Water in a culture of innovation

Water UK's Innovation Forum in partnership with the Department of Business, Enterprise and Regulatory Reform touched on every link in the supply chain in the search for cost and carbon efficiency.

The most important part of the industry's record in recent years has been its efforts – often against the odds – to improve the supply infrastructure.

Pamela Taylor, Chief Executive, in a keynote address, said that this might not be everyone's view. But the great improvements in reliability said it all. In one of the most serious droughts in a century the impact on the economy and people generally had been very small.

The background was the ability of the industry to learn from previous droughts by designing and constructing better local networks. Companies can be confident that they will be able to meet present challenges – including the new-style water resource management plans.

Full speech:
Delivering the twin-track approach through a collaboration and innovation

Water UK press release

Contact: Bruce Horton


Spotlight on progress in 2006

In 2006 water companies in England and Wales continued to make progress in their relentless drive towards better environmental protection, according to the latest 'Spotlight' report from the Environment Agency.

Putting the brakes on climate change, the annual report on the businesses the Agency regulates, highlights improved performance but a pressing need to reduce greenhouse gas emissions.

Water UK is pleased that the sector has contributed to a positive national picture but recognises that the battle for superior results demands a constant effort to improve.

Spotlight 2006 report

Water UK press release

Contact: Steve Ntifo


Hydration toolkit for hospitals and healthcare

The Hydration Toolkit for Hospitals and Healthcare was launched in September as a resource within the Royal College of Nursing Nutrition Now campaign – for nurses, healthcare workers, caterers and other service providers.

This toolkit has been developed to help protect the well-being and safety of patients by encouraging hydration best practice in the hospital environment. It provides practical advice on how to minimise the risk and potential harm that poor hydration can cause, and offers solutions to improving the provision of water to patients in hospitals.

Hospitals toolkit

Contact: Nick Ellins


the View...

It is hard in a few words to do justice to the massive report of the Conservative Party Quality of Life commission. The authors are keen to claim the environment as natural party territory. So it may be, but the report is still a remarkable step away from what we have come to know as traditional Conservative concerns.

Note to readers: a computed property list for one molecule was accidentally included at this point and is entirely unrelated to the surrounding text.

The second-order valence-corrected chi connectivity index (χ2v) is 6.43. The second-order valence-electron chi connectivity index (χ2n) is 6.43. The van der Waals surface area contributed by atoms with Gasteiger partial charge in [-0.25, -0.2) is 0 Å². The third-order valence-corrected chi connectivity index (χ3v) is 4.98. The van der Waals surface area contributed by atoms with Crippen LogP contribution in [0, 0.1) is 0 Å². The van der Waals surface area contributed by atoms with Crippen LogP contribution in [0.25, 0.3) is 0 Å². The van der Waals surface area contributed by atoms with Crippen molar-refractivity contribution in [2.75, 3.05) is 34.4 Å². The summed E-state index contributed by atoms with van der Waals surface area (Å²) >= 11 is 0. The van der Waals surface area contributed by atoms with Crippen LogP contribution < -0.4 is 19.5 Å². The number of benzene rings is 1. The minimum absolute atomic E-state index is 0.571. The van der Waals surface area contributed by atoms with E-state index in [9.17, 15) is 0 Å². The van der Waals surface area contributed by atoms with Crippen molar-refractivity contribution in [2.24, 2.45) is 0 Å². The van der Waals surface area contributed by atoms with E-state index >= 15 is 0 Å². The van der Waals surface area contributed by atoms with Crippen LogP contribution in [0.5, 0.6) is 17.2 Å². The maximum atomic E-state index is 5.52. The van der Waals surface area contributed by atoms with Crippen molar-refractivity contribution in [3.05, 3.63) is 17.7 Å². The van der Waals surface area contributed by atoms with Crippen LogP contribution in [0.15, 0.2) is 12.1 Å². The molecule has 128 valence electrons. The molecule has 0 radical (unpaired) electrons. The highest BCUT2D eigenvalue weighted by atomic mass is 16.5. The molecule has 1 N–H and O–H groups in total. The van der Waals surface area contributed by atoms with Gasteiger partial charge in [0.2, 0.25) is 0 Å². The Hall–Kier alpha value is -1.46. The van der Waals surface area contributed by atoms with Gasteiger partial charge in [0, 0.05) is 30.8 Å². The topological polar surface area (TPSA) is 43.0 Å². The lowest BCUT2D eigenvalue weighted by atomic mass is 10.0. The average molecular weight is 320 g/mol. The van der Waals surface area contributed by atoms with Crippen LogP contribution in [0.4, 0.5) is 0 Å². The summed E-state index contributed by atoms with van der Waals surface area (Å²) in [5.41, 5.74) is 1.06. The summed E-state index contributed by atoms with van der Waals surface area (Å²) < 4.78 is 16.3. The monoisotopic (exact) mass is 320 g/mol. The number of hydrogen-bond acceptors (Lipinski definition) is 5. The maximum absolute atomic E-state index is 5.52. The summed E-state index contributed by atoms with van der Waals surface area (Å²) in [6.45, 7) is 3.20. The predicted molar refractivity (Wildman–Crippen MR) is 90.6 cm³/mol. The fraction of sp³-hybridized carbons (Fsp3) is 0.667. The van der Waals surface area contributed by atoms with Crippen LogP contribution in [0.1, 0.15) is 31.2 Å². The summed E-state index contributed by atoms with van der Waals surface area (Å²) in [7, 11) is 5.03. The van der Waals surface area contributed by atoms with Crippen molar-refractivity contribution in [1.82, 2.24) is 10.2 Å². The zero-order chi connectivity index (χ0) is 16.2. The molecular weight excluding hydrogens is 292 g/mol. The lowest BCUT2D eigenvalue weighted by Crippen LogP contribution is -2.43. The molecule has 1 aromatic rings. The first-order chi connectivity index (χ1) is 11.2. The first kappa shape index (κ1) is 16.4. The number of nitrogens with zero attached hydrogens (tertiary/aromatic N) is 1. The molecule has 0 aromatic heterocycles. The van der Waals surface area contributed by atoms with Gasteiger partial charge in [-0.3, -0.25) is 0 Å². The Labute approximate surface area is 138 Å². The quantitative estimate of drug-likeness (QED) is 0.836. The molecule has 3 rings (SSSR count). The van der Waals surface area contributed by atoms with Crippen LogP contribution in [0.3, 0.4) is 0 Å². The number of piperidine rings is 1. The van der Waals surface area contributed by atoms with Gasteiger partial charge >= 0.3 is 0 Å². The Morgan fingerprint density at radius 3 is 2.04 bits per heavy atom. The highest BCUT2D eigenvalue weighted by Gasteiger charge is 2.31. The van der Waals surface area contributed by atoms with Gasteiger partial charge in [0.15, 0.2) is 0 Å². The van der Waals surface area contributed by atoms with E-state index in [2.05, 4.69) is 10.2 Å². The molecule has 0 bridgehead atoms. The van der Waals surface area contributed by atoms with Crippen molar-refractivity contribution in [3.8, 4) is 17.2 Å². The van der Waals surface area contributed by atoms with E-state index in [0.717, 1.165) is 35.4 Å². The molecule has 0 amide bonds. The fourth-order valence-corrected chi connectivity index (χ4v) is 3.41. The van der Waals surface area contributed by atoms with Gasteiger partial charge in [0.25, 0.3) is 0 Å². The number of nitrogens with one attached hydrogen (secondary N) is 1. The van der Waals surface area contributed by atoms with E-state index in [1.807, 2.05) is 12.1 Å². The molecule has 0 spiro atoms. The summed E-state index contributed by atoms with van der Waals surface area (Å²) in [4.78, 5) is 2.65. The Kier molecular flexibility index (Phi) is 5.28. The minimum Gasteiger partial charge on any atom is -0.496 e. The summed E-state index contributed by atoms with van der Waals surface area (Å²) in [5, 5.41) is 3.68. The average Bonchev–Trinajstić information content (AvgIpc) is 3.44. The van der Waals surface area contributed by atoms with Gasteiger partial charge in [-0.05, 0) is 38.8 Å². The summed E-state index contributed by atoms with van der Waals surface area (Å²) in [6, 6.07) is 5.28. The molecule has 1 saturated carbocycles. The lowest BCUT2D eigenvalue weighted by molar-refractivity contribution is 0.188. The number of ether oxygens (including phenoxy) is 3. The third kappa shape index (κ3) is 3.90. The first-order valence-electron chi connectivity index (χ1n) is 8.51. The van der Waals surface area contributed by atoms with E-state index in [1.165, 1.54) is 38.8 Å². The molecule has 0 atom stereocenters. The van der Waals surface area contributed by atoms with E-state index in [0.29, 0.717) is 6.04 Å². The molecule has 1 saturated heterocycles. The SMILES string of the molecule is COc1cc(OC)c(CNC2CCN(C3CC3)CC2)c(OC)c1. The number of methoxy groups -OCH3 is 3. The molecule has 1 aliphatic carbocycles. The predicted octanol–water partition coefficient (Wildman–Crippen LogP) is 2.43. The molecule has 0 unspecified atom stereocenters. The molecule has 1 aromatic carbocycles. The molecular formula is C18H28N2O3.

Green groups purred but asked about implementation. Other commissions stayed quiet. The shadow cabinet decides what will and will not be party policy.

Water UK loves the idea of "slow water" at the heart of the water chapter. If, as you read, an Elgar or Vaughan Williams adagio seems to catch the breeze, do not be deceived. This is a notion that is rapidly winning converts (and the title of an event staged by Royal College of Design students whose normal listening is probably not the lark ascending).

Also music to our ears is a statement we have never heard made so well: "We need a clear policy that recognises clean available water as a key product of the farming system..."

We share too the view that uncoordinated regulation is a threat to sustainable policy. But we do not agree that a proposed National Water Association to take over "all the relevant responsibilities of Ofwat and the Environment Agency" hits the right note. Far better for government conductors, through guidance, to insist on harmonious playing from the forces at their disposal.

Blueprint for a green economy

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Related links

Climate change
Water UK Chief Executive speech (pdf)

Financial performance
Ofwat 2006-07 report

Environmental performance
Environment Agency Spotlight 2006 report

Next events...

Private Sewers Think Tank
2 October, London

Leakage Conference 2007
18 October, Coventry